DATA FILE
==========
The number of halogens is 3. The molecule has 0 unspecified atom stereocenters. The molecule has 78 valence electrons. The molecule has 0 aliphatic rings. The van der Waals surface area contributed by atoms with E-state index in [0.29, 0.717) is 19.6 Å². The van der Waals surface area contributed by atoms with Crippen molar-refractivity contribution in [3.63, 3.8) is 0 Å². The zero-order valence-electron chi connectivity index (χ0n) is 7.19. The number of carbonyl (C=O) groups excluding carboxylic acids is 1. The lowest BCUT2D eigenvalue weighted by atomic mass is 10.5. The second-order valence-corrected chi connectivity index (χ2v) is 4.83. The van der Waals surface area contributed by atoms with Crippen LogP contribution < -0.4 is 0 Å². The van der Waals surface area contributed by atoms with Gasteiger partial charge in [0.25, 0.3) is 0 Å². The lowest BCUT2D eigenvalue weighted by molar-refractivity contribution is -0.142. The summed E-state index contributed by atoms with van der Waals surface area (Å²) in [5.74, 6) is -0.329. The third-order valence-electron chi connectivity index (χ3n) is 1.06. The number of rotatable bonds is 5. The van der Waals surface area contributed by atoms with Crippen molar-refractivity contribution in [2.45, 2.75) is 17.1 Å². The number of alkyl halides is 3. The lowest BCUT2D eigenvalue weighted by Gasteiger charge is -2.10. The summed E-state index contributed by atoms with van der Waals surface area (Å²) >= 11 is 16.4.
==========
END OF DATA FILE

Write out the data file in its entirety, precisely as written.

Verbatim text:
The number of halogens is 3. The molecule has 0 unspecified atom stereocenters. The molecule has 78 valence electrons. The molecule has 0 aliphatic rings. The van der Waals surface area contributed by atoms with E-state index in [0.29, 0.717) is 19.6 Å². The van der Waals surface area contributed by atoms with Crippen molar-refractivity contribution in [3.63, 3.8) is 0 Å². The zero-order valence-electron chi connectivity index (χ0n) is 7.19. The number of carbonyl (C=O) groups excluding carboxylic acids is 1. The lowest BCUT2D eigenvalue weighted by atomic mass is 10.5. The second-order valence-corrected chi connectivity index (χ2v) is 4.83. The van der Waals surface area contributed by atoms with Crippen LogP contribution < -0.4 is 0 Å². The van der Waals surface area contributed by atoms with Gasteiger partial charge in [0.25, 0.3) is 0 Å². The lowest BCUT2D eigenvalue weighted by molar-refractivity contribution is -0.142. The summed E-state index contributed by atoms with van der Waals surface area (Å²) in [5.74, 6) is -0.329. The third-order valence-electron chi connectivity index (χ3n) is 1.06. The number of rotatable bonds is 5. The van der Waals surface area contributed by atoms with Crippen molar-refractivity contribution in [2.45, 2.75) is 17.1 Å². The number of alkyl halides is 3. The lowest BCUT2D eigenvalue weighted by Gasteiger charge is -2.10. The summed E-state index contributed by atoms with van der Waals surface area (Å²) >= 11 is 16.4.